Deuteronomy27:19 ‘Cursed is he who distorts the justice due an alien, orphan, and widow.’ And all the people shall say, ‘Amen.’
1 Kings 3:28 When all Israel heard of the judgment which the king had handed down, they feared the king, for they saw that the wisdom of God was in him to administer justice.
Job 8:3 “Does God pervert justice? Or does the Almighty pervert what is right?
Job 34:12 “Surely, God will not act wickedly, And the Almighty will not pervert justice.
Job 34:17 “Shall one who hates justice rule? And will you condemn the righteous mighty One,
Psalm 25:9 He leads the humble in justice, And He teaches the humble His way.
Psalm 33:5 He loves righteousness and justice; The earth is full of the lovingkindness of the Lord.
Psalm37:28 For the Lord loves justice And does not forsake His godly ones; They are preserved forever, But the descendants of the wicked will be cut off.
Psalm 37:30 The mouth of the righteous utters wisdom, And his tongue speaks justice.
Psalm 82:3V indicate the weak and fatherless; Do justice to the afflicted and destitute.
Psalm 89:14 Righteousness and justice are the foundation of Your throne; Lovingkindness and truth go before You.
Psalm 97:2 Clouds and thick darkness surround Him; Righteousness and justice are the foundation of His throne.
Psalm 106:3 How blessed are those who keep justice, Who practice righteousness at all times!
Psalm140:12 I know that the Lord will maintain the cause of the afflicted And justice for the poor.
Psalm 146:7 Who executes justice for the oppressed; Who gives food to the hungry. The Lord sets the prisoners free.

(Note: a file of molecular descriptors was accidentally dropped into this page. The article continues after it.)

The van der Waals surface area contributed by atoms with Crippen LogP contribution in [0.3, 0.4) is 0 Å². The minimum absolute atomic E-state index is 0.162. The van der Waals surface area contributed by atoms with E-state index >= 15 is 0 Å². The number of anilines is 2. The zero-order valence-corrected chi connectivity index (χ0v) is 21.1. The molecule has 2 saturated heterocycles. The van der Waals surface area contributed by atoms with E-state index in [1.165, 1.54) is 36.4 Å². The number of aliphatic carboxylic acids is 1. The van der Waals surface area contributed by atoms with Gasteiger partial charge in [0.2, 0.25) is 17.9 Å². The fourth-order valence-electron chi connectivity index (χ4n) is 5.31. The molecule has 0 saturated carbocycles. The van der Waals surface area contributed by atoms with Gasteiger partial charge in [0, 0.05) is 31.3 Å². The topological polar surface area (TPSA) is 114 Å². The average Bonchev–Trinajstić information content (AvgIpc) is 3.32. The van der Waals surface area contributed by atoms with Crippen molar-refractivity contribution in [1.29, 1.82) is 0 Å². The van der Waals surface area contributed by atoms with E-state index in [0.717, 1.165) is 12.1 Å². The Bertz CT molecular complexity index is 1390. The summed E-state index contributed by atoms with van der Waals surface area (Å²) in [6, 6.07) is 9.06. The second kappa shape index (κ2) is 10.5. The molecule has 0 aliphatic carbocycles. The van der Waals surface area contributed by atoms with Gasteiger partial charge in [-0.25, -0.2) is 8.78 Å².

Proverbs 1:3 To receive instruction in wise behavior, Righteousness, justice and equity;
Proverbs 2:8 Guarding the paths of justice, And He preserves the way of His godly ones.
Proverbs 2:9 Then you will discern righteousness and justice And equity and every good course.
Proverbs 19:28 A rascally witness makes a mockery of justice, And the mouth of the wicked spreads iniquity.
Proverbs 20:8 A king who sits on the throne of justice Disperses all evil with his eyes.
Proverbs 21:3 To do righteousness and justice Is desired by the Lord more than sacrifice.
Proverbs 21:7 The violence of the wicked will drag them away, Because they refuse to act with justice.
Proverbs 21:15 The exercise of justice is joy for the righteous, But is terror to the workers of iniquity.
Proverbs 28:5 Evil men do not understand justice, But those who seek the Lord understand all things.
Proverbs 29:4 The king gives stability to the land by justice, But a man who takes bribes overthrows it.
Isaiah 1:17 Learn to do good; Seek justice, Reprove the ruthless, Defend the orphan, Plead for the widow.
Isaiah 42:3 “A bruised reed He will not break And a dimly burning wick He will not extinguish; He will faithfully bring forth justice.